If you’ve written out all your Christmas cards and are preparing to pop along to post them in your nearest mailbox, you could find that it’s already bursting at the seams with empty Walkers Crisps packets.
Why Crisp Packets?
Well, in case you didn’t know, Walkers Crisp packets can’t be recycled and this has infuriated the campaign group, ’38 Degrees’. They’ve started a campaign urging their members to post empty Walkers Crisps packet back to the manufacturer using Walkers’ FREEPOST address in an attempt to raise awareness about the issue and spur Walkers into action.
According to Walkers, they plan on rolling out recyclable packaging by 2025 but campaigners say that 7 years is far too long to wait, considering that Walkers already make an astonishing 7, 000 bags per minute, meaning that an estimated 28 billion could still be produced between now and 2025.
Think 2025 is too long to wait for @walkers_crisps to act on plastic waste? Join 1000s of others and call on them to ditch plastic packaging by posting in your empty packets. #PacketInWalkershttps://t.co/vwsMG8r8zJ pic.twitter.com/38g0jaBUJq
— 38 Degrees (@38_degrees) September 21, 2018
The Problem for Royal Mail
The main headache for Royal Mail is that their sorting machines can’t process the crisp packets. This means they have to be sorted by hand, which significantly increases labour costs for the company, as well as slowing down processing times in general. As a result, Royal Mail is urging customers to put their crisp packets in an envelope first before popping it in the mailbox. Royal Mail is obliged to deliver all mail, so they can’t simply be discarded at the collection depots.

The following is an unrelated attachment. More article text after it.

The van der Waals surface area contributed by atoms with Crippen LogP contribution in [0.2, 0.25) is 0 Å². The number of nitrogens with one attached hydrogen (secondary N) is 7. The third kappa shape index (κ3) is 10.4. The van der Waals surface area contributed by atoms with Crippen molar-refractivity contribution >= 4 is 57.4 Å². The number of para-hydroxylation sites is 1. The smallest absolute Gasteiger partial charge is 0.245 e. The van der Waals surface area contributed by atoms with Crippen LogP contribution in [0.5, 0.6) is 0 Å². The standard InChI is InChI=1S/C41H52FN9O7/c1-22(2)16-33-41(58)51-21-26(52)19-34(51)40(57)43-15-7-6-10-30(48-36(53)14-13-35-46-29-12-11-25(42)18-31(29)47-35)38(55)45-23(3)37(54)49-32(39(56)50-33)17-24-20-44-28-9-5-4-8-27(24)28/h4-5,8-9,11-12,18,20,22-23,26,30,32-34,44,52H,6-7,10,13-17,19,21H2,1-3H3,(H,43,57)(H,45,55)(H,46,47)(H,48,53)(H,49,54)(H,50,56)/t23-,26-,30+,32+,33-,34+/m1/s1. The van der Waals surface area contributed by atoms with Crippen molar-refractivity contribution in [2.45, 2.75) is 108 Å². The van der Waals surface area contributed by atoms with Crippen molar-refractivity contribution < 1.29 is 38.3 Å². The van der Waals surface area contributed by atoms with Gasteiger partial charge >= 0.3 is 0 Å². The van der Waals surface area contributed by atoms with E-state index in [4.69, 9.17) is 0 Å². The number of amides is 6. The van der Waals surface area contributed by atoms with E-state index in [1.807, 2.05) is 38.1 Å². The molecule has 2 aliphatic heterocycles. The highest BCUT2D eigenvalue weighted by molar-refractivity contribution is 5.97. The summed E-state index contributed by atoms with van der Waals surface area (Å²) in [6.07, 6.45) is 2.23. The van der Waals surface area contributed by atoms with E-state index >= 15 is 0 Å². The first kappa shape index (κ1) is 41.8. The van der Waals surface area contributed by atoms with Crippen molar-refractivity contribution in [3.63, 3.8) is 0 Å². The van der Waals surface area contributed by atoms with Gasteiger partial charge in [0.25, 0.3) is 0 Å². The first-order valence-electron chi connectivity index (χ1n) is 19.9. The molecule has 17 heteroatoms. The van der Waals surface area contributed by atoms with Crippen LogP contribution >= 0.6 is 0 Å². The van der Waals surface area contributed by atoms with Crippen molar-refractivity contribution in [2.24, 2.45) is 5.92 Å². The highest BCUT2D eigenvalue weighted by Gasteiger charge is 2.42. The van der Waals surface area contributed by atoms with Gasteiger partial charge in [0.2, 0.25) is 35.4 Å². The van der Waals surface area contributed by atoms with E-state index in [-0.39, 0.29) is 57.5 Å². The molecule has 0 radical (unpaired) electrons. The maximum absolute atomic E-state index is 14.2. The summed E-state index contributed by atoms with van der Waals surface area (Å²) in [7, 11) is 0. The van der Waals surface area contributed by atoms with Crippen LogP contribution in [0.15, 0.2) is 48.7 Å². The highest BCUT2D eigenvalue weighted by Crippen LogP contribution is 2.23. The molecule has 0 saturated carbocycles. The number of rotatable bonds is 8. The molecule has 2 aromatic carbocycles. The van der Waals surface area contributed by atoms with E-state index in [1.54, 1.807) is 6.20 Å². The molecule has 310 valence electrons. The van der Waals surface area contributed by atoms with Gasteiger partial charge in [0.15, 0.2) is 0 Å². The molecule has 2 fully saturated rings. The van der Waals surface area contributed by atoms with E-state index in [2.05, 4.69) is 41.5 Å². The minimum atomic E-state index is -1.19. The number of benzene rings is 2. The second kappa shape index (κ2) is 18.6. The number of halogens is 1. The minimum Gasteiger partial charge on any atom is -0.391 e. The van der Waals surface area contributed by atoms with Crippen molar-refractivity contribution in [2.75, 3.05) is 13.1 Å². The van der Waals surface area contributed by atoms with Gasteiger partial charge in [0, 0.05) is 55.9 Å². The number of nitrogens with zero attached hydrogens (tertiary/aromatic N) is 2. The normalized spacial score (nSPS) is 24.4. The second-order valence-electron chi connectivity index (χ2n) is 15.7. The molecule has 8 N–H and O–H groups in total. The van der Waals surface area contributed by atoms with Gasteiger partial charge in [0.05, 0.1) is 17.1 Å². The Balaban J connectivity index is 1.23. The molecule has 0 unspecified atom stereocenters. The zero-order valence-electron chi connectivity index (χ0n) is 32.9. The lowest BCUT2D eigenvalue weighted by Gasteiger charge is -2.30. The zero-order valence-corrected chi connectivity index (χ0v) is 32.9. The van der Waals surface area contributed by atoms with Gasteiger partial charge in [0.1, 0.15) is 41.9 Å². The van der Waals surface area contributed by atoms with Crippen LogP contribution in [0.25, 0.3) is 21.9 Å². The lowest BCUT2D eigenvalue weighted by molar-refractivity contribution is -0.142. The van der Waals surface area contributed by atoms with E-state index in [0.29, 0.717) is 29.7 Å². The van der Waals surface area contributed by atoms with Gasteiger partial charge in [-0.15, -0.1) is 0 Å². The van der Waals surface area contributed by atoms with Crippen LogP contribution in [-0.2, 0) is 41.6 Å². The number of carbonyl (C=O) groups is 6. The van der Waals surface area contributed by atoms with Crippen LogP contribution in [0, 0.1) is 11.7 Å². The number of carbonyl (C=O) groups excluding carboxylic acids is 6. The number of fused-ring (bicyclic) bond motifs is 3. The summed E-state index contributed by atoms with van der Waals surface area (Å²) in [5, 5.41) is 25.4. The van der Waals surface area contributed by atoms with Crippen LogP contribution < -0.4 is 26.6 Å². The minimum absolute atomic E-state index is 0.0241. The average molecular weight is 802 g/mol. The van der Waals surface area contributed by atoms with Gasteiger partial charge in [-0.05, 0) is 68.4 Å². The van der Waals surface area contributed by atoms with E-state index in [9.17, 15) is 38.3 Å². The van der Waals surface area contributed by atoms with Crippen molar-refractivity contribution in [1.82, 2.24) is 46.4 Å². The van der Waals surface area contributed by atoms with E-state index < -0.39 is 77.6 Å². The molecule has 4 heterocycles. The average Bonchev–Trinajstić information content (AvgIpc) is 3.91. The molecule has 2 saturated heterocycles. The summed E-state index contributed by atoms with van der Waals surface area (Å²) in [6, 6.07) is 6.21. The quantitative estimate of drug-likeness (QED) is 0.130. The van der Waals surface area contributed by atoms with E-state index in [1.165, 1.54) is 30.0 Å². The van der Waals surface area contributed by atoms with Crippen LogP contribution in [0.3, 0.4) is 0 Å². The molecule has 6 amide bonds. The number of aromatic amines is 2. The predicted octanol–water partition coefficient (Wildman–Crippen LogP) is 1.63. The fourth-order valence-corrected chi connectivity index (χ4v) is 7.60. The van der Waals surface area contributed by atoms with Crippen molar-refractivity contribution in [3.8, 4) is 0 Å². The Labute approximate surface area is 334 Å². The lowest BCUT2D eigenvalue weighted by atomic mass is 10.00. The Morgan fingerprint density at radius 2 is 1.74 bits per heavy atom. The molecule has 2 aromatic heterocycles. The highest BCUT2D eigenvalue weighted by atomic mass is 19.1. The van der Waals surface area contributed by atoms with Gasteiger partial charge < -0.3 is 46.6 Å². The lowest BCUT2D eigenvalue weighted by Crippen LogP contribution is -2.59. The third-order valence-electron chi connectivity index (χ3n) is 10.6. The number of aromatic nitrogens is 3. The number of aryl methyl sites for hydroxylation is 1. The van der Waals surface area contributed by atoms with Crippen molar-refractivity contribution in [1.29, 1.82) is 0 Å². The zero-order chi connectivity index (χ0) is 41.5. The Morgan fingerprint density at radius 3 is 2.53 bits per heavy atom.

Walkers claim that they are working hard to address the problem and their website states that they are:
“working tirelessly to tackle waste challenges, allocating significant resources and attention to this important issue”
The company goes on to say that they are committed to switching to compostable or biodegradable packaging across their product range by 2025 and say that they will use the returned packs for research purposes.
In light of the problems that this is causing Royal Mail, 38 Degrees are now asking campaigners to place the empty crisp packets in envelopes first rather than just sticking the FREEPOST label on the packet.